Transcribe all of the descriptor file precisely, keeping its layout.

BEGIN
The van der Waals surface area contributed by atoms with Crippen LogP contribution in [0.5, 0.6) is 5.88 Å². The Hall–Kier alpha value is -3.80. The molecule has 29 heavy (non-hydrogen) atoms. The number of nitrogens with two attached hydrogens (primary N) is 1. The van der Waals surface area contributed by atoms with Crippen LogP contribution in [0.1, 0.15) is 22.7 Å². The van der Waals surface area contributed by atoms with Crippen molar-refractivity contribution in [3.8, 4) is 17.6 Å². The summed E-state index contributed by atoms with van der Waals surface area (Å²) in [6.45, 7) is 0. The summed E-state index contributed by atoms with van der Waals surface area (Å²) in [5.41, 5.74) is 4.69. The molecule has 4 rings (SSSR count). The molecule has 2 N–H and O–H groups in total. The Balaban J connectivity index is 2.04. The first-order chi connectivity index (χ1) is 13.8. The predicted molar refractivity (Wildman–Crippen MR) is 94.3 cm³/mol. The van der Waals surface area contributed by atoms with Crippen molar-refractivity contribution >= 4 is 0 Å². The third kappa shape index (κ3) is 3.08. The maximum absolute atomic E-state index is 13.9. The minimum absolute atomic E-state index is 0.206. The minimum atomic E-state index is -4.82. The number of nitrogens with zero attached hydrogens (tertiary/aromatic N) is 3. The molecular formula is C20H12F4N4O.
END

The van der Waals surface area contributed by atoms with Crippen LogP contribution in [0.5, 0.6) is 5.88 Å². The Hall–Kier alpha value is -3.80. The molecule has 29 heavy (non-hydrogen) atoms. The number of nitrogens with two attached hydrogens (primary N) is 1. The van der Waals surface area contributed by atoms with Crippen LogP contribution in [0.1, 0.15) is 22.7 Å². The van der Waals surface area contributed by atoms with Crippen molar-refractivity contribution in [3.8, 4) is 17.6 Å². The summed E-state index contributed by atoms with van der Waals surface area (Å²) in [6.45, 7) is 0. The summed E-state index contributed by atoms with van der Waals surface area (Å²) in [5.41, 5.74) is 4.69. The molecule has 4 rings (SSSR count). The molecule has 2 N–H and O–H groups in total. The Balaban J connectivity index is 2.04. The first-order chi connectivity index (χ1) is 13.8. The predicted molar refractivity (Wildman–Crippen MR) is 94.3 cm³/mol. The van der Waals surface area contributed by atoms with Crippen molar-refractivity contribution >= 4 is 0 Å². The third kappa shape index (κ3) is 3.08. The maximum absolute atomic E-state index is 13.9. The minimum absolute atomic E-state index is 0.206. The minimum atomic E-state index is -4.82. The number of nitrogens with zero attached hydrogens (tertiary/aromatic N) is 3. The molecular formula is C20H12F4N4O.